Mary Shelley’s Frankenstein is one of those wonderful stories that everyone knows and that no one has read, much like Dracula and War of the Worlds.
An epistolary Gothic novel, Frankenstein is largely considered one of the first pieces of science fiction. Shelley’s meditations on the power of science, the origins and development of humanity (and personhood), and how our minds treat the uncanny, sits at the center of so many science-fiction tropes it is difficult to summarize its range of influence.
The enormous cultural influence of Frankenstein is visible from the Universal Monster era (with his buddies, Creature from the Black Lagoon, The Mummy, Dracula, and The Wolfman) through to Lurch from The Addams Family, Herman Munster, and even Frankenstein Wastes A Minute of our Time. But that’s not what makes Shelley’s masterwork important for transhumansim. It’s just why Frankenstein, the green, flatheadded, neck-bolted abomination is one of my favorite characters ever (though I do love the DeNiro version).
No, what makes Frankenstein relevant, nay, essential to transhumanism, and hence securing its position within The Canon, is that he is a monster of our own making in every sense of the word. The Monster did not ask to be created, nor did any of the various contributing members of his body ask to be reanimated. His existence is totally the result of an ambitious scientist who then, horrified and unprepared for what he had done, rejects his creation (see Caprica, Ghost in the Shell, and Metropolis). Without an intercessor, The Monster, thus labeled by both the author and the creator, goes out into the world and is equally reviled. Curiously, the function of science fiction is to introduce us to the new, and it is this very introduction that The Monster lacked. The Monster had no guide, no center, no introduction, no home.
The central message of Frankenstein is not that science is evil or that we dare not overstep our bounds, but that we are responsible for what we create. We must guide it, introduce it to society and society to it, nourish it and make sure it develops properly and is good. No technology may simply be released unaccompanied into the world, lest it turn on it’s creator and the world that creator inhabits.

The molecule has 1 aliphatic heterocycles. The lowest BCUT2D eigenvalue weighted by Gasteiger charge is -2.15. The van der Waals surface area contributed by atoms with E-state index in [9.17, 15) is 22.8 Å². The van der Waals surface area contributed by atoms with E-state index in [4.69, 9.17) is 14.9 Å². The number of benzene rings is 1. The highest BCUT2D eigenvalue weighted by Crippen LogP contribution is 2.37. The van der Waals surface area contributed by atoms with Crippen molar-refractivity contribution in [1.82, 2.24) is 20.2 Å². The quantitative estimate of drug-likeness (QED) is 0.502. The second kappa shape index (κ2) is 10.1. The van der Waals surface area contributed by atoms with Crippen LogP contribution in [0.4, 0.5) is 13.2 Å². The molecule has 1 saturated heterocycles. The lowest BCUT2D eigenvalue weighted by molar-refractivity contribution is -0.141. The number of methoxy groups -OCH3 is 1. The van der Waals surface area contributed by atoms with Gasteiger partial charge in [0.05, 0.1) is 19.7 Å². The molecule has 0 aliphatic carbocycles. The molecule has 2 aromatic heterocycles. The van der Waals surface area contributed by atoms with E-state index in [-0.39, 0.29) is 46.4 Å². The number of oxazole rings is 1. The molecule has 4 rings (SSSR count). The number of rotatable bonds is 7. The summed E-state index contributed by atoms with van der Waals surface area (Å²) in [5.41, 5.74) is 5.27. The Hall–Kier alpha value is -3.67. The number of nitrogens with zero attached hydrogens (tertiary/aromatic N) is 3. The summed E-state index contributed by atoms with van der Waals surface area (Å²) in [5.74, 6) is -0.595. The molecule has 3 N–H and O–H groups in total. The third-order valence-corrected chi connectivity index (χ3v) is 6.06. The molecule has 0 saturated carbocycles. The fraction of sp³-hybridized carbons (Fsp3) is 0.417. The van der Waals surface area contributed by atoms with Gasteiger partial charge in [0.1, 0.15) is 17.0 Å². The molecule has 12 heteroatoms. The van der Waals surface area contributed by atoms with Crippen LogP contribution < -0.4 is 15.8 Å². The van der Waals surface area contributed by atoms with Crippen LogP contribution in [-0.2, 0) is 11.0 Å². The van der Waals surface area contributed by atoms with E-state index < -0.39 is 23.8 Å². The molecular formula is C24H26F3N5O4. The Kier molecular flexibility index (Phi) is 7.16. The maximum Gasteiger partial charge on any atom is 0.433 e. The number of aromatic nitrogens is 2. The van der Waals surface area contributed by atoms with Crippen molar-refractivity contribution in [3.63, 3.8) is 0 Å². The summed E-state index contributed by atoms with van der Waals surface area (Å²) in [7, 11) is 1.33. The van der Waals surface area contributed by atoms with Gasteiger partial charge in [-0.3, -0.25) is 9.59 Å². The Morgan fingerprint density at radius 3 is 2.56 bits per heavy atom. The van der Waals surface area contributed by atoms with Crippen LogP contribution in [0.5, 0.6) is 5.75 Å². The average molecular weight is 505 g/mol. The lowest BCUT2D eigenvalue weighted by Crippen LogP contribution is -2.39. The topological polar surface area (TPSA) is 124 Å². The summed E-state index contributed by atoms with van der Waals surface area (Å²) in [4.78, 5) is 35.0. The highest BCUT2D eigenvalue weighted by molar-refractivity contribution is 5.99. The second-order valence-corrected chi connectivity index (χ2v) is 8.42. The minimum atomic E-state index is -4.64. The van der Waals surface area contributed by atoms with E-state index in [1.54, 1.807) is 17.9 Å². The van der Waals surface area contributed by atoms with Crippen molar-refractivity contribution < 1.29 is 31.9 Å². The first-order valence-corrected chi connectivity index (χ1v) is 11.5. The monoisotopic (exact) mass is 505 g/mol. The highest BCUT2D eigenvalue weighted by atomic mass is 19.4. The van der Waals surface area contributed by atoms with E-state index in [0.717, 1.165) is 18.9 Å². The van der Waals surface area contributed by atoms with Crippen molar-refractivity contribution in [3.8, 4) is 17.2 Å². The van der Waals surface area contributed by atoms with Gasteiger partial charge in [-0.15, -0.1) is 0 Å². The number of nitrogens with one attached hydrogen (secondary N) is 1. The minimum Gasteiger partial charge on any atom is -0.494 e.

UPDATE: I can’t believe I left out The Monster’s place in comedy. Yes, I mentioned his time wasting ability, but one of the funniest films of all time, Young Frankenstein, is built around just how preposterous the whole setup is. In YF, The Monster, played by Peter Boyle, is redeemed not by his personhood, but his, uh, shall we say his exceptional “manhood.” The other interesting part of YF is that it takes the most touching scene in the Frankenstein opus—dinner with the kind blind man—and somehow becomes more poignant in YF because The Monster has to tolerate Gene Hackman’s affable foibles in order to receive a modicum of kindness (the soup in the lap absolutely kills me). The Monster repeats this tolerance with the little girl who commands he sit on the see-saw. To socialize, and to forgive our fellow humans their quirks, is to be human. Young Frankenstein shows we’re all, perhaps, a little monstrous too.
Kyle Munkittrick, IEET Program Director: Envisioning the Future, is a recent graduate of New York University, where he received his Master's in bioethics and critical theory.
Nicole Sallak Anderson is a Computer Science graduate from Purdue University. She developed encryption and network security software, which inspired the eHuman Trilogy—both eHuman Dawn and eHuman Deception are available at Amazon, the third installment is expected in early 2016. She is a member of the advisory board for the Lifeboat Foundation and the Institute for Ethics and Emerging Technologies.
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